The association of reproductive history with all-cause and cardiovascular mortality in older women: the Rancho Bernardo Study.Fertil Steril 2012; 97(1):118-24FS
To examine associations of gravidity and parity with all-cause, cardiovascular disease (CVD), and coronary heart disease (CHD) mortality in postmenopausal women.
Prospective cohort study.
Rancho Bernardo, a southern California community.
One thousand two hundred ninety-four postmenopausal women ages 50-96 who attended a 1984-87 research clinic visit at which reproductive and medical histories were obtained and who were followed through 2007.
MAIN OUTCOME MEASURE(S)
All-cause, CVD, CHD, and non-CHD CVD mortality, determined by nosologist-coded death certificates.
Average baseline age was 70.6 ± 9.2. Numbers of pregnancies ranged from 0 to 13 (median = 2); births ranged from 0 to 11 (median = 2). During a median of 19.3 years of follow-up, 707 women (54.6%) died, with 46.5% attributed to CVD, 20.5% to CHD, and 26.0% to non-CHD CVD. Trend analyses showed inverse associations of gravidity with CVD mortality and non-CHD CVD mortality. Women with four or more pregnancies were less likely than nulligravidas to have fatal CVD (hazard ratio [HR] = 0.63, 95% confidence interval [CI] = 0.40-0.99) and non-CHD CVD (HR = 0.48, 95% CI = 0.26-0.91) independent of age, years postmenopause, obesity, and HDL. Associations increased after the first decade of follow-up. Parity and gravidity were not associated with overall or CHD mortality.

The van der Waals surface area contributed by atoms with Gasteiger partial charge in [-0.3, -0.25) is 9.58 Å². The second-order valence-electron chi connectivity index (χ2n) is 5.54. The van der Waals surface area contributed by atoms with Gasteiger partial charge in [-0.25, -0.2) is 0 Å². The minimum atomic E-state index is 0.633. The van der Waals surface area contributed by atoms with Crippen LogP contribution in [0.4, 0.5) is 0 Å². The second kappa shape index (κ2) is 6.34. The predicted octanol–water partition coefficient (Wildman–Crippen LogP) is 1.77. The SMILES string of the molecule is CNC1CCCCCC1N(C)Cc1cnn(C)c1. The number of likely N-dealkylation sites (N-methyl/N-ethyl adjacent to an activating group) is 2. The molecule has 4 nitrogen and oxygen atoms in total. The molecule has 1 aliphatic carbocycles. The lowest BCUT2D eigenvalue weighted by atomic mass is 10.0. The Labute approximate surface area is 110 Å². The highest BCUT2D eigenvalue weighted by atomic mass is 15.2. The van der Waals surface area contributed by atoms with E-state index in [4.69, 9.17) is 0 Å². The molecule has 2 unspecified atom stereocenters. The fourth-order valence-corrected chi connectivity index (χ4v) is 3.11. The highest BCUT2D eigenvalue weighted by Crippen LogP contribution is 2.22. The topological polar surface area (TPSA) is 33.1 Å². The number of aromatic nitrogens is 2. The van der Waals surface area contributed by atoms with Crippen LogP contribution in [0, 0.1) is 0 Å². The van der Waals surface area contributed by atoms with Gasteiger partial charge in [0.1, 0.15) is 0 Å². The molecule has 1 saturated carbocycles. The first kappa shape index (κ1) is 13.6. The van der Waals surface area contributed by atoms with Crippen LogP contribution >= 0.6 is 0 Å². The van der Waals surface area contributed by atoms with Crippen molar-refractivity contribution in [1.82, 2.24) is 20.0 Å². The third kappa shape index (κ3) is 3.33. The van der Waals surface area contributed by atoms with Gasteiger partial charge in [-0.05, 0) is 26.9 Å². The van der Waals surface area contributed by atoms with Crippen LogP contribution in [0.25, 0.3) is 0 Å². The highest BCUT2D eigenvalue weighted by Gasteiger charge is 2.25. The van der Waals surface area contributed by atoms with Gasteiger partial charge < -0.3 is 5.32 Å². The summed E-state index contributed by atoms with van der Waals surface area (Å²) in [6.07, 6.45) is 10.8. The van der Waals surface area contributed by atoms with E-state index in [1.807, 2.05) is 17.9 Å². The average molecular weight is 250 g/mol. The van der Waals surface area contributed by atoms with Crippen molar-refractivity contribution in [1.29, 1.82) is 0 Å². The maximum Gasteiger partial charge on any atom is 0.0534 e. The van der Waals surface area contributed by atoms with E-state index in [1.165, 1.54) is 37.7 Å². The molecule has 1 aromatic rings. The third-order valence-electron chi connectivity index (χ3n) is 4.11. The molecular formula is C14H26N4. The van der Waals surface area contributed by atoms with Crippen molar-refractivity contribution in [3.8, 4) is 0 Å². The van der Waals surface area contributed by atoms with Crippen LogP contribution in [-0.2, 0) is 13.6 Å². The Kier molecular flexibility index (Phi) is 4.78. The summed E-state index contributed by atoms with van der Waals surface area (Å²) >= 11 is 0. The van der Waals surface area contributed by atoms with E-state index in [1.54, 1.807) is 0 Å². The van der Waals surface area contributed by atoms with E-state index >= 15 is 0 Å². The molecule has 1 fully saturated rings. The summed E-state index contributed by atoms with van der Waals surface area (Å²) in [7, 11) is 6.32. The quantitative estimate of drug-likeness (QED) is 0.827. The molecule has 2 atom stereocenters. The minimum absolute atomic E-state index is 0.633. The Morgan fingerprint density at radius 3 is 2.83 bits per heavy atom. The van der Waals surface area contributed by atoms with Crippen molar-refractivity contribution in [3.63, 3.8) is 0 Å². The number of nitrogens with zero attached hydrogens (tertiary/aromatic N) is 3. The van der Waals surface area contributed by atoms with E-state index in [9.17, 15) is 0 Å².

High gravidity was associated with reduced CVD and non-CHD CVD mortality in postmenopausal women. Protective associations could reflect biological mechanisms that occur with repeated pregnancy or greater social support related to family size among multiparous women.